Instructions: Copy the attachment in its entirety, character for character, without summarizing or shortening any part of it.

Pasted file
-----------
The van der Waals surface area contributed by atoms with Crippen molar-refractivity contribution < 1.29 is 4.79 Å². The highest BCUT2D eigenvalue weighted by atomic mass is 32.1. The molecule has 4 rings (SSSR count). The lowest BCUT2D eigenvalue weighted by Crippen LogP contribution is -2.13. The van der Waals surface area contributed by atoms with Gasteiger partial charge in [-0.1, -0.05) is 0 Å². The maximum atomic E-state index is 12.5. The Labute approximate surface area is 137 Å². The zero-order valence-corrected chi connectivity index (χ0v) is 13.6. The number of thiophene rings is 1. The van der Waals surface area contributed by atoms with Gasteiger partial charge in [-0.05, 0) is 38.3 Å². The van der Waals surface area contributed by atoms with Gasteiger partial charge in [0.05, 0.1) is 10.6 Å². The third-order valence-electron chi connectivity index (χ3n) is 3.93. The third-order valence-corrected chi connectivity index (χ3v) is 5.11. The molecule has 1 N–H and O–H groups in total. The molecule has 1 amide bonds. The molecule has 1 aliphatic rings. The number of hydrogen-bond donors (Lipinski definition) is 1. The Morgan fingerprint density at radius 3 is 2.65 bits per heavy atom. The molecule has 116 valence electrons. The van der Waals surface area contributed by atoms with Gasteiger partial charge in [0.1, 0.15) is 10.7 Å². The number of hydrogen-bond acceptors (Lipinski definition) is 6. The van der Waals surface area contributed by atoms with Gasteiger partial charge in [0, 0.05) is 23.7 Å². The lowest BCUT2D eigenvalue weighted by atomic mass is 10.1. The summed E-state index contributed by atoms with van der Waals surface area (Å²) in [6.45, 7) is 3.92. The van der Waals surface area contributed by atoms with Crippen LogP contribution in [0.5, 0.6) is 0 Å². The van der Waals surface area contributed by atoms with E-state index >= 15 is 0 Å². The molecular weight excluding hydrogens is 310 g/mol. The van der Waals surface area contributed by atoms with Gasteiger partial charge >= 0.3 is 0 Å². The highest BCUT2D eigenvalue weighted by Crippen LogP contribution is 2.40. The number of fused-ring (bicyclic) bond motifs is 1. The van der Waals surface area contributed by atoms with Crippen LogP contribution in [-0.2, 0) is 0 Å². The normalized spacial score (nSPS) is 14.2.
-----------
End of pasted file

The van der Waals surface area contributed by atoms with Crippen molar-refractivity contribution < 1.29 is 4.79 Å². The highest BCUT2D eigenvalue weighted by atomic mass is 32.1. The molecule has 4 rings (SSSR count). The lowest BCUT2D eigenvalue weighted by Crippen LogP contribution is -2.13. The van der Waals surface area contributed by atoms with Gasteiger partial charge in [-0.1, -0.05) is 0 Å². The maximum atomic E-state index is 12.5. The Labute approximate surface area is 137 Å². The zero-order valence-corrected chi connectivity index (χ0v) is 13.6. The number of thiophene rings is 1. The van der Waals surface area contributed by atoms with Gasteiger partial charge in [-0.05, 0) is 38.3 Å². The van der Waals surface area contributed by atoms with Gasteiger partial charge in [0.05, 0.1) is 10.6 Å². The third-order valence-electron chi connectivity index (χ3n) is 3.93. The third-order valence-corrected chi connectivity index (χ3v) is 5.11. The molecule has 1 N–H and O–H groups in total. The molecule has 1 amide bonds. The molecule has 1 aliphatic rings. The number of hydrogen-bond donors (Lipinski definition) is 1. The Morgan fingerprint density at radius 3 is 2.65 bits per heavy atom. The molecule has 116 valence electrons. The van der Waals surface area contributed by atoms with Gasteiger partial charge in [0.1, 0.15) is 10.7 Å². The number of hydrogen-bond acceptors (Lipinski definition) is 6. The van der Waals surface area contributed by atoms with Gasteiger partial charge in [0, 0.05) is 23.7 Å². The lowest BCUT2D eigenvalue weighted by atomic mass is 10.1. The summed E-state index contributed by atoms with van der Waals surface area (Å²) in [6.45, 7) is 3.92. The van der Waals surface area contributed by atoms with Crippen LogP contribution in [0.5, 0.6) is 0 Å². The van der Waals surface area contributed by atoms with E-state index >= 15 is 0 Å². The molecular weight excluding hydrogens is 310 g/mol. The van der Waals surface area contributed by atoms with Gasteiger partial charge >= 0.3 is 0 Å². The highest BCUT2D eigenvalue weighted by Crippen LogP contribution is 2.40. The number of fused-ring (bicyclic) bond motifs is 1. The van der Waals surface area contributed by atoms with Crippen LogP contribution in [-0.2, 0) is 0 Å². The normalized spacial score (nSPS) is 14.2.